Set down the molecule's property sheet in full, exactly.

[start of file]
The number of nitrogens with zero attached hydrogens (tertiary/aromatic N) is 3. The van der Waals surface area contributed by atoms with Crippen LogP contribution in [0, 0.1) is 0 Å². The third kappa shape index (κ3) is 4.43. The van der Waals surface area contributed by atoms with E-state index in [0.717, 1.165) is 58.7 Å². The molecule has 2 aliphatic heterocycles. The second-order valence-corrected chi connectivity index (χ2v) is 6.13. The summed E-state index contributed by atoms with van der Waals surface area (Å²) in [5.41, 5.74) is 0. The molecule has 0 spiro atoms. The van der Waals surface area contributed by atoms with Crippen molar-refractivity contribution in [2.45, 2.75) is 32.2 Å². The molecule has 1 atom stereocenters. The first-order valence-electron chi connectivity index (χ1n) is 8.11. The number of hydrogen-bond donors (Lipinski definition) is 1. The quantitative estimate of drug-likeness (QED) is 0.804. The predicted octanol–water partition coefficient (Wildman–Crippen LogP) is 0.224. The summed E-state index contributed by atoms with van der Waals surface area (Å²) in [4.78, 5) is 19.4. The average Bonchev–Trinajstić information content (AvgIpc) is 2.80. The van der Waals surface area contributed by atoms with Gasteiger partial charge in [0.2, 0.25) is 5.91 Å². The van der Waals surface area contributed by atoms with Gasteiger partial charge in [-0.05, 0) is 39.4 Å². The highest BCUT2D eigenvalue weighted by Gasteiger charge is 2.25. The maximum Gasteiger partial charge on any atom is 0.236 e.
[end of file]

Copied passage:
The number of nitrogens with zero attached hydrogens (tertiary/aromatic N) is 3. The van der Waals surface area contributed by atoms with Crippen LogP contribution in [0, 0.1) is 0 Å². The third kappa shape index (κ3) is 4.43. The van der Waals surface area contributed by atoms with E-state index in [0.717, 1.165) is 58.7 Å². The molecule has 2 aliphatic heterocycles. The second-order valence-corrected chi connectivity index (χ2v) is 6.13. The summed E-state index contributed by atoms with van der Waals surface area (Å²) in [5.41, 5.74) is 0. The molecule has 0 spiro atoms. The van der Waals surface area contributed by atoms with Crippen molar-refractivity contribution in [2.45, 2.75) is 32.2 Å². The molecule has 1 atom stereocenters. The first-order valence-electron chi connectivity index (χ1n) is 8.11. The number of hydrogen-bond donors (Lipinski definition) is 1. The quantitative estimate of drug-likeness (QED) is 0.804. The predicted octanol–water partition coefficient (Wildman–Crippen LogP) is 0.224. The summed E-state index contributed by atoms with van der Waals surface area (Å²) in [4.78, 5) is 19.4. The average Bonchev–Trinajstić information content (AvgIpc) is 2.80. The van der Waals surface area contributed by atoms with Gasteiger partial charge in [0.2, 0.25) is 5.91 Å². The van der Waals surface area contributed by atoms with Gasteiger partial charge in [-0.05, 0) is 39.4 Å². The highest BCUT2D eigenvalue weighted by Gasteiger charge is 2.25. The maximum Gasteiger partial charge on any atom is 0.236 e.